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Effects of sewage treated by different technologies on the functioning of the receiving water bodies: nutrient retention, aquatic metabolism and gas emissions

Grant number: 18/21412-9
Support type:Regular Research Grants
Duration: December 01, 2018 - November 30, 2020
Field of knowledge:Engineering - Sanitary Engineering
Principal Investigator:Davi Gasparini Fernandes Cunha
Grantee:Davi Gasparini Fernandes Cunha
Home Institution: Escola de Engenharia de São Carlos (EESC). Universidade de São Paulo (USP). São Carlos , SP, Brazil
Assoc. researchers:Julio Cesar Pascale Palhares ; Marcel Okamoto Tanaka ; Maria Do Carmo Calijuri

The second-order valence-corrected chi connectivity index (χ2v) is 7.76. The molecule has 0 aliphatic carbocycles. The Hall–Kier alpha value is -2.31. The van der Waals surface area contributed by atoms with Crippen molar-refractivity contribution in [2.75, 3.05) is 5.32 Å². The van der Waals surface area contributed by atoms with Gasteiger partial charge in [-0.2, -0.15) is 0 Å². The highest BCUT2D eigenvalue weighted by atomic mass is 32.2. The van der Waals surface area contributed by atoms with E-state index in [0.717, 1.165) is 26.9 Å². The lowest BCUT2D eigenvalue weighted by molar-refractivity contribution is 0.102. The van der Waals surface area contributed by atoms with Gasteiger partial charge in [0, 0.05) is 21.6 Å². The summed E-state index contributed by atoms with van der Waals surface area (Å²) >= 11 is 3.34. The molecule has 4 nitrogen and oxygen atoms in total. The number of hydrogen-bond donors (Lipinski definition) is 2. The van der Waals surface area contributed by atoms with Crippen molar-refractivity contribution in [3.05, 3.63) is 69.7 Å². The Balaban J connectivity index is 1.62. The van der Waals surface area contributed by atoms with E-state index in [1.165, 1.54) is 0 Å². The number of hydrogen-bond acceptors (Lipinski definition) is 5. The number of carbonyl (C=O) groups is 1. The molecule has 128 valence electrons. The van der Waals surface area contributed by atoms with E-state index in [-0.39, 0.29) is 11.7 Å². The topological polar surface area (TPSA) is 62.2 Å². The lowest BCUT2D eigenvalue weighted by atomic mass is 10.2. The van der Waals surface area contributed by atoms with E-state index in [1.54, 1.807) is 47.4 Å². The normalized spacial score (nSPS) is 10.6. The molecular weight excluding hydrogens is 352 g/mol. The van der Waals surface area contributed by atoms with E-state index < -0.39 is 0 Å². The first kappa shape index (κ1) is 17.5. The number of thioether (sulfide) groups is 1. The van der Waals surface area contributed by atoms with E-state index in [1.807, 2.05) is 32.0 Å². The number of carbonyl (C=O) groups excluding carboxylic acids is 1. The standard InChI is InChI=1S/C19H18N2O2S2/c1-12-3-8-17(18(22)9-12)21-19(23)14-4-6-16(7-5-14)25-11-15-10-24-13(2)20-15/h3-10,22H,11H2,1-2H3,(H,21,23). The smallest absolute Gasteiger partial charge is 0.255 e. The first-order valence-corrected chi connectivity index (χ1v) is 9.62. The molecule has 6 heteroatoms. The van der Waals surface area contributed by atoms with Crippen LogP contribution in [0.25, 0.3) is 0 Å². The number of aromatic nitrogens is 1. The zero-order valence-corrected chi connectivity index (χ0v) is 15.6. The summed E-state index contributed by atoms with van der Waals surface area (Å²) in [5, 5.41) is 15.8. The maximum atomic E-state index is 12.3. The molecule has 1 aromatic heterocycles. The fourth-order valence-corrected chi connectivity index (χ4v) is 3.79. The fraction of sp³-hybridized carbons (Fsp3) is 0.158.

The Wastewater Treatment Plants (WTPs) significantly contribute for attenuating the problems associated with wastewater discharges into aquatic systems, such as rivers and streams. However, depending on the technology that is used in the WTPs, the removal of nitrogen (N) and phosphorus (P) may not occur (or occur only partially). Such nutrient inputs can cause changes in several ecosystem processes of the receiving water bodies and alter their self-depuration capacity. The main objective of this research will be evaluating the influence of treated sewage inputs on the retention of N and P in reaches of different tropical streams and correlating this process to aquatic metabolism and gas emissions. Nitrate, ammonium and phosphate retention rates will be quantified in three streams located downstream the effluents of WTPs (using UASB reactors, stabilization ponds or activated sludge process) and four reference streams to assess their self-depuration capacity. These results will be associated with estimates of metabolism (primary production and ecosystem respiration rates) and with carbon dioxide and methane emissions by the streams. In addition to the expected differences in impacted versus reference streams, different hypotheses will be tested related to the following issues: 1) the influence of environmental conditions (e.g., light and nutrient availability, residence time, size of transient storage zone) on metabolic rates and the N and P retention capacity; and 2) the relative importance of ecosystem respiration and methanogenesis for CO2 and CH4 emissions by the aquatic systems. Currently, there is a lack of such studies in tropical environments and it is expected that the results of this research will especially aid in the definition of criteria for the release of sewage into rivers and streams and in technology improvements in WTPs to maximize the self-purification capacity of the receiving water bodies. The proposal, if approved, will also allow the training of human resources (at least three PhD students from PPG/SHS/EESC/USP are already involved in the project) and will enable the publication of articles in peer-reviewed journals with high impact factors. (AU)